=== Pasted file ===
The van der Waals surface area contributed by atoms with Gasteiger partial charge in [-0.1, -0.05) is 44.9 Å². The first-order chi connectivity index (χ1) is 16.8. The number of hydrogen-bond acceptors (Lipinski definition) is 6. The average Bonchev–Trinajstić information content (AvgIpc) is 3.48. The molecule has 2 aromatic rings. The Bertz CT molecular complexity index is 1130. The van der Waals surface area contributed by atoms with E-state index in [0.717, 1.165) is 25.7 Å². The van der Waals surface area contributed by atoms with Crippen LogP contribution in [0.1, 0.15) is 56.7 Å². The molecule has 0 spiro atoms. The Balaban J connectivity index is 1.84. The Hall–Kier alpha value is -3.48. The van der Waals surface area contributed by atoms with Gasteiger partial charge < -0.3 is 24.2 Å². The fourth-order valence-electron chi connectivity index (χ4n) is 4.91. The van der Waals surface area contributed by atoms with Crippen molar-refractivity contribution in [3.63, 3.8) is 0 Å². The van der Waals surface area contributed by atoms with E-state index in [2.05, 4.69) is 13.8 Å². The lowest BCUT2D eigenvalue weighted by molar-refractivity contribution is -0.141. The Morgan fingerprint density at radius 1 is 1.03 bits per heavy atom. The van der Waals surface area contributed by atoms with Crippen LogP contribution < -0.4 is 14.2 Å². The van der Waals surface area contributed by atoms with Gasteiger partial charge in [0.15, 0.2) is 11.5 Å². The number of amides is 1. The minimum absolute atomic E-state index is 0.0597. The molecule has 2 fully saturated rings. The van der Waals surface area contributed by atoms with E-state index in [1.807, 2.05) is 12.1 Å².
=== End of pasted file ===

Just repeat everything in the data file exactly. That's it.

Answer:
The van der Waals surface area contributed by atoms with Gasteiger partial charge in [-0.1, -0.05) is 44.9 Å². The first-order chi connectivity index (χ1) is 16.8. The number of hydrogen-bond acceptors (Lipinski definition) is 6. The average Bonchev–Trinajstić information content (AvgIpc) is 3.48. The molecule has 2 aromatic rings. The Bertz CT molecular complexity index is 1130. The van der Waals surface area contributed by atoms with E-state index in [0.717, 1.165) is 25.7 Å². The van der Waals surface area contributed by atoms with Crippen LogP contribution in [0.1, 0.15) is 56.7 Å². The molecule has 0 spiro atoms. The Balaban J connectivity index is 1.84. The Hall–Kier alpha value is -3.48. The van der Waals surface area contributed by atoms with Gasteiger partial charge < -0.3 is 24.2 Å². The fourth-order valence-electron chi connectivity index (χ4n) is 4.91. The van der Waals surface area contributed by atoms with Crippen molar-refractivity contribution in [3.63, 3.8) is 0 Å². The van der Waals surface area contributed by atoms with E-state index in [2.05, 4.69) is 13.8 Å². The lowest BCUT2D eigenvalue weighted by molar-refractivity contribution is -0.141. The Morgan fingerprint density at radius 1 is 1.03 bits per heavy atom. The van der Waals surface area contributed by atoms with Crippen LogP contribution < -0.4 is 14.2 Å². The van der Waals surface area contributed by atoms with Gasteiger partial charge in [0.15, 0.2) is 11.5 Å². The number of amides is 1. The minimum absolute atomic E-state index is 0.0597. The molecule has 2 fully saturated rings. The van der Waals surface area contributed by atoms with E-state index in [1.807, 2.05) is 12.1 Å².